I want to say that, although I disagree with you, thinking about the questions you raised has been a rewarding experience for me and I wish you luck in finding somebody smarter and/or more knowledgeable in the philosophy of law than me that you could discuss this with. Although, you may need to adjust your attitude to be less sour if you want more discussion, it will be more pleasant for other people if you manage to do that (I know that's difficult). I have a hunch you may also find some answers in science/speculative fiction, but, sadly, I can not remember a relevant work right now. I would like it if you could tell me if you get some interesting conclusions down the road.
Free Exercise has never meant "do whatever you want" because that would have rendered all other laws moot.
The Reynolds case has a good discussion of what was going on in the heads of the BOR convention. In a nutshell, religion was viewed as "beliefs" not "actions." (There is a letter from Jefferson on this point.) So the free exercise of religion was understood to mean the freedom to believe whatever you wanted to believe, not whatever you wanted to do.
Modern First Amendment law is actually broader than the BOR...religious practice is considered subject to First Amendment protections, but like speech, is subject to extremely limited restrictions.
Free exercise for almost any religion includes going to the places or worship, without restrictions. At the time the article was written, there was no video conferencing so it was definitely considering going to the church as part of exercising the religion.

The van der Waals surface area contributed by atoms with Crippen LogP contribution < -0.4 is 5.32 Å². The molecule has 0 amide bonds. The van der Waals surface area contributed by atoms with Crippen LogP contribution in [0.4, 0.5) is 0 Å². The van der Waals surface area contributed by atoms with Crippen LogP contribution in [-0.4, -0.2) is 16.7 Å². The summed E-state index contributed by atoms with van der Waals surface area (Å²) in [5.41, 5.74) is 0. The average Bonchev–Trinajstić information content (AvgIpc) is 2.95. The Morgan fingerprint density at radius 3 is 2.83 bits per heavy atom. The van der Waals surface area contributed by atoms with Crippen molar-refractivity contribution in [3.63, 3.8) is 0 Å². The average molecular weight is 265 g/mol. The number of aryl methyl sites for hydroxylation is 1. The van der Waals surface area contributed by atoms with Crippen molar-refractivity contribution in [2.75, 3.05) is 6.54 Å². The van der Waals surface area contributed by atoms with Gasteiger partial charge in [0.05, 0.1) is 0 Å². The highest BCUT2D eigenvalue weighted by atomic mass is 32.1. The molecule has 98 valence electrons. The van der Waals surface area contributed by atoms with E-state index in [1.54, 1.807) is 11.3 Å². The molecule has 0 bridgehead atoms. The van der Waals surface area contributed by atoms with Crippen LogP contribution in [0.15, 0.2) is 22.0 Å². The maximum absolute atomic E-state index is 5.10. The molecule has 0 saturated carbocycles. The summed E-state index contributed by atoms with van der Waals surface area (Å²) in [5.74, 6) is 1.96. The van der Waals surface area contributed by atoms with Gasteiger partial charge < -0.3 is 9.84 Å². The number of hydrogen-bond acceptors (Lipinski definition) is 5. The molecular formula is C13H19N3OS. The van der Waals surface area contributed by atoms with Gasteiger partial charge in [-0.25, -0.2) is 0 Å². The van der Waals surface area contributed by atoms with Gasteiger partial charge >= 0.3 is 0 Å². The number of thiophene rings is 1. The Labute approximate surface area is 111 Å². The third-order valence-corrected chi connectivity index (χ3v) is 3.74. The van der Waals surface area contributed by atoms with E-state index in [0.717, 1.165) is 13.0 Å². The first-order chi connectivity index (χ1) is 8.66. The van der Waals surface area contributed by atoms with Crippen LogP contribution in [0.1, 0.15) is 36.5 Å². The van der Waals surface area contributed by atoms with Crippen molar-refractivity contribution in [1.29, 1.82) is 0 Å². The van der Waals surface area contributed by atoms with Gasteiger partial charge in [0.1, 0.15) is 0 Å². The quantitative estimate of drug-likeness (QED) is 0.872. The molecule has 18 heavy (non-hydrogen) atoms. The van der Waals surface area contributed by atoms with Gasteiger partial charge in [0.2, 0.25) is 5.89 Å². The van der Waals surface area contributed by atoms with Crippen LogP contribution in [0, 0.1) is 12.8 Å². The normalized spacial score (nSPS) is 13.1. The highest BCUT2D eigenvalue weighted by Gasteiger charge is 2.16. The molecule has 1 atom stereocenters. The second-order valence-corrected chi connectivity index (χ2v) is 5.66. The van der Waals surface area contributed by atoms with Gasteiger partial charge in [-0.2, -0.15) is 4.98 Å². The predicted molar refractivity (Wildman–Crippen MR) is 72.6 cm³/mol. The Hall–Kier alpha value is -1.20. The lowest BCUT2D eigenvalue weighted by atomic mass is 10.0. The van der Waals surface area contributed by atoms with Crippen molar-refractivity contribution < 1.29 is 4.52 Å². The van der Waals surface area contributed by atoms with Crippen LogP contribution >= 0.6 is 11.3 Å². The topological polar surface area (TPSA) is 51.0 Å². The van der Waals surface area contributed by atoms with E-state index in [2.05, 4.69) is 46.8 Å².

That's not part of the free exercise clause, that's part of the establishment clause. Yes, it's confusing. That's why lawyers get paid the big bucks: to spend days going through the laws, cases, and volumes of written literature on complex topics like this.
Similarly, the content of speech is protected, but the action performed by that speech (for examine, incitement) is not.
For free speech, the protection should be for speech, there is no free action so your comment is not clear on what it points at.
Since then, religion has come to take on the layman's meaning including both beliefs and actions, and courts have given religious practices First Amendment protections similar to speech. (In this sense, it is similar to the dichotomy between the blanket protection on the content of speech but the allowance for restrictions on the actions that speech may effectuate.)